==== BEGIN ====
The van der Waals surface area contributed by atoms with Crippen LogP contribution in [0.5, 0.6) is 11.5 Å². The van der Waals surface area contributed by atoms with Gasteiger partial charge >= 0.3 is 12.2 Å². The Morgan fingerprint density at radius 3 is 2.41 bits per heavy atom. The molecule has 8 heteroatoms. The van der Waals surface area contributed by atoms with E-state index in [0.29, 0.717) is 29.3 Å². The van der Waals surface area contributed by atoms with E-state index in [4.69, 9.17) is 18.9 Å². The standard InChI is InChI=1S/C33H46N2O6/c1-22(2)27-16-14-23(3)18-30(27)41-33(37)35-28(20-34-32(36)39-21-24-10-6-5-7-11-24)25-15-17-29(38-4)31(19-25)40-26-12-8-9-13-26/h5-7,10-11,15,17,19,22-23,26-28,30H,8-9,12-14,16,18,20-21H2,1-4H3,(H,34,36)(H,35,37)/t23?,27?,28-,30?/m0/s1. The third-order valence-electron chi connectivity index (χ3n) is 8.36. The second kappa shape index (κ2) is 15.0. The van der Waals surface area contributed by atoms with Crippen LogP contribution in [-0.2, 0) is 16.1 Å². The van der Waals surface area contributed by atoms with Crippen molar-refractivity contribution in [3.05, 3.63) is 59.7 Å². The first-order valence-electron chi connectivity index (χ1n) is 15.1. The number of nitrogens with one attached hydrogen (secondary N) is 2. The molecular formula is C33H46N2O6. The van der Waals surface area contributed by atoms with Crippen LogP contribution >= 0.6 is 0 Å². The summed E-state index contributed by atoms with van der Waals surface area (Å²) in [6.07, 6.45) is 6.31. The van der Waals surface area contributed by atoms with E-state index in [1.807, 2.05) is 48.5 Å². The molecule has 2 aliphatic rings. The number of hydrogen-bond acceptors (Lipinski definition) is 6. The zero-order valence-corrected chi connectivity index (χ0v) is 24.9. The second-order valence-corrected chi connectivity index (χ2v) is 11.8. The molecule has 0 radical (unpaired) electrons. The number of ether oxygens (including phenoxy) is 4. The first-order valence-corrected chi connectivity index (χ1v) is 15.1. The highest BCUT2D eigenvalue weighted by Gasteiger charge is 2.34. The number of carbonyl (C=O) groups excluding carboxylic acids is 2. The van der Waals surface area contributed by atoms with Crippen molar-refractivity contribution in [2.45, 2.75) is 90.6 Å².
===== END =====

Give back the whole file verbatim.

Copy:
The van der Waals surface area contributed by atoms with Crippen LogP contribution in [0.5, 0.6) is 11.5 Å². The van der Waals surface area contributed by atoms with Gasteiger partial charge >= 0.3 is 12.2 Å². The Morgan fingerprint density at radius 3 is 2.41 bits per heavy atom. The molecule has 8 heteroatoms. The van der Waals surface area contributed by atoms with E-state index in [0.29, 0.717) is 29.3 Å². The van der Waals surface area contributed by atoms with E-state index in [4.69, 9.17) is 18.9 Å². The standard InChI is InChI=1S/C33H46N2O6/c1-22(2)27-16-14-23(3)18-30(27)41-33(37)35-28(20-34-32(36)39-21-24-10-6-5-7-11-24)25-15-17-29(38-4)31(19-25)40-26-12-8-9-13-26/h5-7,10-11,15,17,19,22-23,26-28,30H,8-9,12-14,16,18,20-21H2,1-4H3,(H,34,36)(H,35,37)/t23?,27?,28-,30?/m0/s1. The third-order valence-electron chi connectivity index (χ3n) is 8.36. The second kappa shape index (κ2) is 15.0. The van der Waals surface area contributed by atoms with Crippen LogP contribution in [-0.2, 0) is 16.1 Å². The van der Waals surface area contributed by atoms with Crippen molar-refractivity contribution in [3.05, 3.63) is 59.7 Å². The first-order valence-electron chi connectivity index (χ1n) is 15.1. The number of nitrogens with one attached hydrogen (secondary N) is 2. The molecular formula is C33H46N2O6. The van der Waals surface area contributed by atoms with Crippen LogP contribution >= 0.6 is 0 Å². The summed E-state index contributed by atoms with van der Waals surface area (Å²) in [6.07, 6.45) is 6.31. The van der Waals surface area contributed by atoms with E-state index in [1.807, 2.05) is 48.5 Å². The molecule has 2 aliphatic rings. The number of hydrogen-bond acceptors (Lipinski definition) is 6. The zero-order valence-corrected chi connectivity index (χ0v) is 24.9. The second-order valence-corrected chi connectivity index (χ2v) is 11.8. The molecule has 0 radical (unpaired) electrons. The number of ether oxygens (including phenoxy) is 4. The first-order valence-corrected chi connectivity index (χ1v) is 15.1. The highest BCUT2D eigenvalue weighted by Gasteiger charge is 2.34. The number of carbonyl (C=O) groups excluding carboxylic acids is 2. The van der Waals surface area contributed by atoms with Crippen molar-refractivity contribution in [2.45, 2.75) is 90.6 Å².